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Archive for February, 2011

Anger, love and forgiveness

Posted by Ron George on February 15, 2011

Forgiveness: A true way of life leading to the light

The preacher told us not to worry, that Jesus spoke in parables and that the bit in Matthew 5 equating anger with murder wasn’t meant to be taken literally; it just made his point strong as possible. That was Jesus’ mission, after all: to bring the ancient Mosaic law closer to home, to make it not just of the letter but of the spirit. He taught that it wasn’t enough merely to obey the law. Jews and, as it turned out, those who followed Jesus, Jews and gentiles alike, were called to let the law transform them into the likeness of God as Jesus had done. It isn’t enough to stop short of killing the guy we hate; we’re meant to be generously and charitably disposed toward him, no matter how infuriating he is. It’s counterintuitive, but let’s face it folks, compassion is the only thing that has ever changed human history for the better – and it’s the only thing that saves us from ourselves. For Jesus and his disciples, this was to be the fulfilling of the law, the path to human completeness that Jesus called perfection.

(This teaching was so onerous that some early manuscript copyists inserted qualifying language that made its way into the King James version: “But I say unto you, That whosoever is angry with his brother without a cause shall be in danger of the judgment …” In other words, it’s OK to be angry if you have a good reason. The best contemporary scholarship indicates that the manuscript tradition as a whole does not support this loophole.)

Jesus apparently understood that anger is universally debilitating. While it may produce short-term, pyrrhic satisfactions such as revenge, there is always a price to pay in the form of wear and tear on one’s character. Anger corrodes and erodes relationships, even strong ones. Anger generates fear in friends and family, especially children and spouses, that leads inevitably to alienation, retaliation in kind and even hatred. Anger spoils honest competition and the rewards of disciplined hard work and training. It sustains bullies and flushes their lives away amid pathetic, self-pitying whines about getting no respect. Anger thrives on abuse and injustice and produces a kind of grandiose self-righteousness that believes it is above common courtesy, decency and law. Anger is simply barbaric – and Jesus says it must be conquered in every human heart that yearns for God.

Fear and insecurity fuel anger, which makes us susceptible to being led by demagogues who stoke our resentments with incendiary rhetoric intended to not inform but to inflame. Anger, then, tends to make us mindless brutes rather than thoughtful, spiritual beings with rational, compassionate minds capable of discourse, even in disagreement, without polarizing discontent. In Christian scripture, this is known as speaking the truth in love.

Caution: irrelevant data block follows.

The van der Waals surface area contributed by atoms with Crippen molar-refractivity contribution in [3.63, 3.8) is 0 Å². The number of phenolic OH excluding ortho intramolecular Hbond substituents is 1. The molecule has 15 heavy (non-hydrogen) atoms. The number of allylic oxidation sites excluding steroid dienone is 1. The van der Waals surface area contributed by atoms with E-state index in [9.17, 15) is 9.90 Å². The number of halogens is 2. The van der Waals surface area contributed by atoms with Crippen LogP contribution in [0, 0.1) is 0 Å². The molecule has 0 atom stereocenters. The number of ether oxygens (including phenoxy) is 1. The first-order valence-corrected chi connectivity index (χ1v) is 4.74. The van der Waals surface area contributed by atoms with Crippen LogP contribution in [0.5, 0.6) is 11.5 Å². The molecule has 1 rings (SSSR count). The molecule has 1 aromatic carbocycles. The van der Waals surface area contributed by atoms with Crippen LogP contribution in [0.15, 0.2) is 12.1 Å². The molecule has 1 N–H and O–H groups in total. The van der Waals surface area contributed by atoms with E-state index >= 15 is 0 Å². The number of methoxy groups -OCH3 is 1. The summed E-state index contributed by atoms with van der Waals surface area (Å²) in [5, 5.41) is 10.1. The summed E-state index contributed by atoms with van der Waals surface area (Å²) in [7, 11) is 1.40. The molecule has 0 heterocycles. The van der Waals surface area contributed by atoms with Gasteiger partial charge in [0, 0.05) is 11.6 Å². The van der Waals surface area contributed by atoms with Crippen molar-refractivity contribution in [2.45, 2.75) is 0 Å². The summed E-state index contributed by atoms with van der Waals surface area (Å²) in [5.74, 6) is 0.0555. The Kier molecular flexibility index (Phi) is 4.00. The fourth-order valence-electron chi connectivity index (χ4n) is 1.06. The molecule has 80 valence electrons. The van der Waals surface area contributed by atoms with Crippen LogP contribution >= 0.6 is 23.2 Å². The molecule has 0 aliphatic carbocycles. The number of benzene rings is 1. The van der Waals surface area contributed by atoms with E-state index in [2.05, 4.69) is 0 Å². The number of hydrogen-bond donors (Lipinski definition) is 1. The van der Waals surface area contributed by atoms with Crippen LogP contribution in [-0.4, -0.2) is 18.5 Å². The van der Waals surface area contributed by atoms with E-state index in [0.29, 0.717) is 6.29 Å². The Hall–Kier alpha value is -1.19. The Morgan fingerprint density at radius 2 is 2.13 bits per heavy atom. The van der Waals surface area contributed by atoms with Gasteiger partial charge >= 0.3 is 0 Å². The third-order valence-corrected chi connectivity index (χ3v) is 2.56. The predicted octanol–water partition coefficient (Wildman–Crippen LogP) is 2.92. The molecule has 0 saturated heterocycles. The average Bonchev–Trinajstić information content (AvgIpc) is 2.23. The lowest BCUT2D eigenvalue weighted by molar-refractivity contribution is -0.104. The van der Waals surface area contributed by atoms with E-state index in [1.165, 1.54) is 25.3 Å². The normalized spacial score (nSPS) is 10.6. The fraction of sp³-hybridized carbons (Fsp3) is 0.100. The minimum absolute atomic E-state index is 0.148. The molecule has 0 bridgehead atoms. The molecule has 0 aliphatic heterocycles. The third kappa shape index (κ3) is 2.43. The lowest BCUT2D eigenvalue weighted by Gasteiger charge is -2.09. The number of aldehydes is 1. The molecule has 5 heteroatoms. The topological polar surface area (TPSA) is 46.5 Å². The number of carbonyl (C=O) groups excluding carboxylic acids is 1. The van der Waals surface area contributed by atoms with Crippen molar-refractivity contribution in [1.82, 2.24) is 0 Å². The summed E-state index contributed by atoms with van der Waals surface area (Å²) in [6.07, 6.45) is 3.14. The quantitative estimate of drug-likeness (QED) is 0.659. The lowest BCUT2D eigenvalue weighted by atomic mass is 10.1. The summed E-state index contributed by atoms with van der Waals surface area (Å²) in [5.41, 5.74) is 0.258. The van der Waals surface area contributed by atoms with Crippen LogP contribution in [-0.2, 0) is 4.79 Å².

No wonder Jesus equated anger with murder. It’s a dead end. If I am angry, it bleeds me of the way, the truth and the life. It cuts me off even from those I love most. Unattended anger is like being buried alive, simmering resentment a form of spiritual suicide. It is a way that leads to the ultimate idolatry and the inevitable crumbling of the isolated self known as despair. If I don’t handle it, it will handle me. It will lead me into the hands of the enemy and my life will become a pointless lie, simply another excuse for violence and degradation. Anger is a way of life that leads only to the death of my relationship with God.

And yet, we embrace our rage. Again and again, by the day, by the week, by the month and by the years of our lives and human history, we celebrate anger as a virtue – in our personal and professional lives, in our politics, even in our faith. We have devastated the earth with our aggression, and we are unrepentant.

Jesus must have known he was flying into the teeth of human history with the good news of compassion, the healing of our idolatrous selves. He must have known that he was setting the bar higher than most of us can leap; indeed, some of his own words seem to be angry denunciations of his enemies, and he is said to have physically attacked money-changers in the Temple. By his own standard, then, Jesus too was liable to judgment for angry violence akin to murder. If Jesus can’t rise to the standard he set, how in the world can we?

Our hope lies in that we’re not living in a vacuum, which seems to have been especially true of early generations of Jesus’ followers who embraced the traditions we find in Matthew’s gospel. This community of faith, hope and love sought not only to love each other but also to forgive when the other guy fell short. Forgiveness is love coming back at me when my love fails, as it always will; moreover, forgiveness is love that heals my anger when my neighbor offends me. It’s not just a formula, though; it’s a way of life lived in community. We can’t seek Christian fulfillment by ourselves. We need each other by whom to be forgiven and to forgive; and, of course, we need the grace of God in Christ, who forgives us because we know not what we do.

Forgiveness is not the only way God saves us from ourselves, but it’s a true way of life that leads to the light.

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